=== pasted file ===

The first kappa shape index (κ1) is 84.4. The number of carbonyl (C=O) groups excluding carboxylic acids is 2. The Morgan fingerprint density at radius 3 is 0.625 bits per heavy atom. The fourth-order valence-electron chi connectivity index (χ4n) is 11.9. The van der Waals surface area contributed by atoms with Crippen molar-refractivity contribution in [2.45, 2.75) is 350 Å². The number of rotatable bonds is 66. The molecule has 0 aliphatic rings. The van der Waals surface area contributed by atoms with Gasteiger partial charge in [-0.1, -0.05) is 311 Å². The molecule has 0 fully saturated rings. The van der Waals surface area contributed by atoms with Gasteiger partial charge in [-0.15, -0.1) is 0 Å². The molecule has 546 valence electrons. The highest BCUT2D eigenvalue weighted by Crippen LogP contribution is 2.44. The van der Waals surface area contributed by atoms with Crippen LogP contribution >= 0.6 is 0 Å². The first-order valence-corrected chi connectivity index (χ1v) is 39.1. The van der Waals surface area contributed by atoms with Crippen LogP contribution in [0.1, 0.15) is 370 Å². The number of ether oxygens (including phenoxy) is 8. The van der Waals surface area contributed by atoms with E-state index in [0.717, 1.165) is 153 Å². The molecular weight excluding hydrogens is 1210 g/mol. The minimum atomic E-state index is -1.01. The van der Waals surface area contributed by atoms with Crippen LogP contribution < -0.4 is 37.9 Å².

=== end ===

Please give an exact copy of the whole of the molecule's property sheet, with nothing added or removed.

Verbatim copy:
The first kappa shape index (κ1) is 84.4. The number of carbonyl (C=O) groups excluding carboxylic acids is 2. The Morgan fingerprint density at radius 3 is 0.625 bits per heavy atom. The fourth-order valence-electron chi connectivity index (χ4n) is 11.9. The van der Waals surface area contributed by atoms with Crippen molar-refractivity contribution in [2.45, 2.75) is 350 Å². The number of rotatable bonds is 66. The molecule has 0 aliphatic rings. The van der Waals surface area contributed by atoms with Gasteiger partial charge in [-0.1, -0.05) is 311 Å². The molecule has 0 fully saturated rings. The van der Waals surface area contributed by atoms with Gasteiger partial charge in [-0.15, -0.1) is 0 Å². The molecule has 546 valence electrons. The highest BCUT2D eigenvalue weighted by Crippen LogP contribution is 2.44. The van der Waals surface area contributed by atoms with Crippen LogP contribution >= 0.6 is 0 Å². The first-order valence-corrected chi connectivity index (χ1v) is 39.1. The van der Waals surface area contributed by atoms with Crippen LogP contribution in [0.1, 0.15) is 370 Å². The number of ether oxygens (including phenoxy) is 8. The van der Waals surface area contributed by atoms with E-state index in [0.717, 1.165) is 153 Å². The molecular weight excluding hydrogens is 1210 g/mol. The minimum atomic E-state index is -1.01. The van der Waals surface area contributed by atoms with Crippen LogP contribution < -0.4 is 37.9 Å².